Drink

Beyond the Label at Sage Cellars

Anne Sage, with her husband Jesse Sgro, owns Sage Cellars of Warren. The business opened in 2011, specializes in American wines and is starting to expand into the foreign wine market. Anne, who …

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Anne Sage, with her husband Jesse Sgro, owns Sage Cellars of Warren. The business opened in 2011, specializes in American wines and is starting to expand into the foreign wine market. Anne, who studied under the instruction of Sandy Block, the first American Master of Wine and did additional studies at Le Cordon Bleu Paris with the sommelier from the Paris Ritz, received the Advanced Certificate from London’s Wine and Spirit Education Trust (WSET). The Barrington native now makes her home in Middletown. We talked over coffee (it was not even close to 5 o’clock) about varietals, stemware and wine with barbeque.

What are some wine trends in terms of grapes and geography?
There will always be a marketplace for high-end Napa Valley Cabernet Sauvignons. They are beautiful grand wines that can also be cellared for extensive periods of time so they can be an investment. With white wine, Rosé has been a nice trend I have enjoyed seeing the past couple of years. We make some very nice Rosés here in the US similar to the Provincial Rosé; Provence is home base to the best Rosés in the world. We now have so many beautiful varietals available to market in the US including lighter whites like Pinot Gris and Pinot Grigio, which is Italian, and Sauvignon Blancs from the US, New Zealand and Australia.

Is there a new “it” country for wines?
There are countries that will always have a relationship in the market with wine. Italian wines will always have a place in the marketplace and they certainly have one here in Rhode Island. But I do see Americans becoming more dedicated to American wines. The emerging places in the US, other than of course California, are the Finger Lakes and Long Island, New York. Because of the weather conditions they primarily produce white wine varietals and these wines are earning very high marks. There is a term called New World wines – Australia, New Zealand, South America, US and Canada.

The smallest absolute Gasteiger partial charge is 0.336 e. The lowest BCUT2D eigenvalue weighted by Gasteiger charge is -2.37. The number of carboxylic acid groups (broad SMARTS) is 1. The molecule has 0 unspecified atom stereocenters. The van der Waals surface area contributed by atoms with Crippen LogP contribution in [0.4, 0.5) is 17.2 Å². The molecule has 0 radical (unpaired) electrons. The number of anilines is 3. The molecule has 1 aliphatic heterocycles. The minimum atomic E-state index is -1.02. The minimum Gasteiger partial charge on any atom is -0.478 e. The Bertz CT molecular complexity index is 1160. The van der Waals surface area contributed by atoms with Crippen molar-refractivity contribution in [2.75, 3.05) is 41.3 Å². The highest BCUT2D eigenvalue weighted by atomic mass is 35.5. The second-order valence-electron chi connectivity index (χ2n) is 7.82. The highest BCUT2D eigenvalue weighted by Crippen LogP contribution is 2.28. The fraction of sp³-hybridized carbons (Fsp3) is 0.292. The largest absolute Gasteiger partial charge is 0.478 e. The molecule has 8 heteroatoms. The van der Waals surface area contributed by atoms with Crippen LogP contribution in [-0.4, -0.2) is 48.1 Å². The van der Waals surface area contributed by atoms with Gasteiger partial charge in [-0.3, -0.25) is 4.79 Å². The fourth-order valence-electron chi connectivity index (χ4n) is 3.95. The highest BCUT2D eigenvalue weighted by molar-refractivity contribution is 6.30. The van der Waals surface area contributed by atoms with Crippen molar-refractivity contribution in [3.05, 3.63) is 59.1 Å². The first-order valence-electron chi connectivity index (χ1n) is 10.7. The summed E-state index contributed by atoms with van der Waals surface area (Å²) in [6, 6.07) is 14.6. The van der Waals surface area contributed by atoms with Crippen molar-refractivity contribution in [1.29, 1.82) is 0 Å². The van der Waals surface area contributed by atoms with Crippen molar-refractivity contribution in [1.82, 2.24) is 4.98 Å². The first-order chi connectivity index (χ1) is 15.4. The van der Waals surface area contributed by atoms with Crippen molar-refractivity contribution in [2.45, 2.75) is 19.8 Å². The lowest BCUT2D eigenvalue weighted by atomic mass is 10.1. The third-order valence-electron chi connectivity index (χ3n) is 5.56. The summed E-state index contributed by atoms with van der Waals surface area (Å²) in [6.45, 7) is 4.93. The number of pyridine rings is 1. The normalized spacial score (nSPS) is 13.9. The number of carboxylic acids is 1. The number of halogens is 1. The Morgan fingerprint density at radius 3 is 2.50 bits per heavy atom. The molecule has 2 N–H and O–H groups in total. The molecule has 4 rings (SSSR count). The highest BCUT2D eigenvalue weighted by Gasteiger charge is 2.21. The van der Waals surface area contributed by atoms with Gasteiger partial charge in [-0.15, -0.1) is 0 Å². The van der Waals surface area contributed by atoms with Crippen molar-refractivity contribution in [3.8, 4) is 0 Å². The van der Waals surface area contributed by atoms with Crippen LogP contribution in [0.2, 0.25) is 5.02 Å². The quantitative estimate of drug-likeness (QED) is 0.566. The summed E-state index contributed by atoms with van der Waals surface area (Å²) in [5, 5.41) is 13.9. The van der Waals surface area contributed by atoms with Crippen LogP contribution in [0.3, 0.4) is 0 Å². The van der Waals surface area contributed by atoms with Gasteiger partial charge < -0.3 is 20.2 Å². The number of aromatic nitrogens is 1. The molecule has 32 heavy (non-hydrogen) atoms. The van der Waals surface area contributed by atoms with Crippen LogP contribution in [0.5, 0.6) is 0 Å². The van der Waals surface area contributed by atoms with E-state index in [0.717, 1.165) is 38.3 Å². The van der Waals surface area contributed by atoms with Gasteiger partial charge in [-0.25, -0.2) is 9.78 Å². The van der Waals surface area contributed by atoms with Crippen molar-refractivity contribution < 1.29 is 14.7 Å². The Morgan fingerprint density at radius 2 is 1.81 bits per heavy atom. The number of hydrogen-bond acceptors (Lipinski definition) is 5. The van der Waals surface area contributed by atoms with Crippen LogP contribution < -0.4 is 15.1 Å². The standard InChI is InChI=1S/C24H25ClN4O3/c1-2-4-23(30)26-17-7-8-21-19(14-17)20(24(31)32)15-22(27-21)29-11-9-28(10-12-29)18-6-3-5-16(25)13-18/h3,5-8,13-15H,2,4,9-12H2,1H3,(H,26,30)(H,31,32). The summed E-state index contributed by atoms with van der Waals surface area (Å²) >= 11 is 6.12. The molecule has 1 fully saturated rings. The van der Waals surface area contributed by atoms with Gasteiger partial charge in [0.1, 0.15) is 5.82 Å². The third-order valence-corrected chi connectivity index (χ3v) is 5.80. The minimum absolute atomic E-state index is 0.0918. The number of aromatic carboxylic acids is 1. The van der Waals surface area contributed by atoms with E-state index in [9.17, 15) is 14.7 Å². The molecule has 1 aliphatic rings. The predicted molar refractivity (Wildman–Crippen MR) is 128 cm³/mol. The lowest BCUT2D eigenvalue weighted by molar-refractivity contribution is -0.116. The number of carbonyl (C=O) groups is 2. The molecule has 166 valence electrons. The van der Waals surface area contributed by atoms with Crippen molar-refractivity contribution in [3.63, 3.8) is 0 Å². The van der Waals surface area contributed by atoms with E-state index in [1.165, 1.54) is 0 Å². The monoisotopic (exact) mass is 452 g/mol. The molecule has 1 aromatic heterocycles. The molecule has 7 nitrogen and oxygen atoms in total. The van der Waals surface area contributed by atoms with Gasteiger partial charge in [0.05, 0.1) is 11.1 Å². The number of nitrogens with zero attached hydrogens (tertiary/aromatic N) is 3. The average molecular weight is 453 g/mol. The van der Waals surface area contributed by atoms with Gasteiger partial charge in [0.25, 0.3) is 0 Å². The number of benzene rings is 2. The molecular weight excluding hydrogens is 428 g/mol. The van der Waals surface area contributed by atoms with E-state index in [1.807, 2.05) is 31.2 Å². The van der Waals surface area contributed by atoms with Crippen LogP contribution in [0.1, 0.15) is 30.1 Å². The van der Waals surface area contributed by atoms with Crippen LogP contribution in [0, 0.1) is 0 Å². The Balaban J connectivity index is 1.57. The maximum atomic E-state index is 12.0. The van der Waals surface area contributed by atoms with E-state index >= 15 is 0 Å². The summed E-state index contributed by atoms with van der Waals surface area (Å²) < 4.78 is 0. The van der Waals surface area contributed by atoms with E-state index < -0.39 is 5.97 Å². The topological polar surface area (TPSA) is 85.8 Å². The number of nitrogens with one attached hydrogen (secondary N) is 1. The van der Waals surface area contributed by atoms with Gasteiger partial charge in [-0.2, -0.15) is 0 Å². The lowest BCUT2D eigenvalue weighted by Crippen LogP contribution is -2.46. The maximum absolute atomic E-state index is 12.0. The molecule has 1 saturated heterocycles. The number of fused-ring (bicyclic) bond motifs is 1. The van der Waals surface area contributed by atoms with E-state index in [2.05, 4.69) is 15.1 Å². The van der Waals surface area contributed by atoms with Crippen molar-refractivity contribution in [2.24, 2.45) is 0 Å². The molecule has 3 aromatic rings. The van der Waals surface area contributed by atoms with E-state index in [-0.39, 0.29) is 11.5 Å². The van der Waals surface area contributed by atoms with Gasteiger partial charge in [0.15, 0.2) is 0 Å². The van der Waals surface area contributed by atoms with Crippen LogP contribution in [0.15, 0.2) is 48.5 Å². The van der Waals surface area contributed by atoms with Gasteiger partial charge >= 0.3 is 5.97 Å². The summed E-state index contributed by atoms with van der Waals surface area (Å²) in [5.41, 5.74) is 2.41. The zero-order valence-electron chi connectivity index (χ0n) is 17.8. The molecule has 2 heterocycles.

How does the novice wine drinker make the right choice?
I say to them that we have a lot of wine stores in Rhode Island that focus on customer service and the owners have educated their staff to reduce the intimidation factor. They also have designed the layout of the wine section whether by region, grape varietals, full, medium or light body wines to be helpful. A lot of times there will be shelf talkers to describe and make suggestions for food and wine parings, which can also help reduce the anxiety. Most consumers know what they like or don’t like so that is not up for debate, but they need help from the salesperson to name what that wine is. If someone wants to be adventurous with wine and they have $20 to spend I suggest they walk up and down the aisles, look at the labels and the shelf talkers, have fun with it and just give something a shot.

What are your suggestions for a celebratory event, summer gatherings and warm weather food pairings?
White Zinfandel was hugely successful in the 1980s, still has a dedicated consumer base and is very much a party wine. For summer entertaining I love the idea of having the choice between a Rosé and a lighter-style white like a Pinot Gris or an Albariño. We carry an Albariño from California, which has a little bit of a lemon peel to the palate, is a little heartier than a Pinot Gris and goes very well with seafood. Other white wine varietals like a Chablis, Sauvignon Blanc or Pinot Gris are beautiful entertaining wines and all have enough of a balance of acidity and fruit that cut very beautifully with appetizers. But there are occasions in the summer I will serve a red wine like a Burgundy or a chilled Pinot Noir.

It’s late Saturday afternoon and you heat up the grill for a barbeque. What will you have to drink?
Ah, lots of options. There is a grape varietal, Iona, that is a slightly sweeter Rosé from Arbor Hill, which is indigenous to the Finger Lakes, NY wine region and is perfect for barbeque. Also a Riesling or a Traminette, which is a white wine from Arbor Hill, are good choices. For me, after a week of work I have a Sauvignon Blanc with my barbeque that is from Titus Vineyards in California – it is beautiful, straightforward, clean and I love it!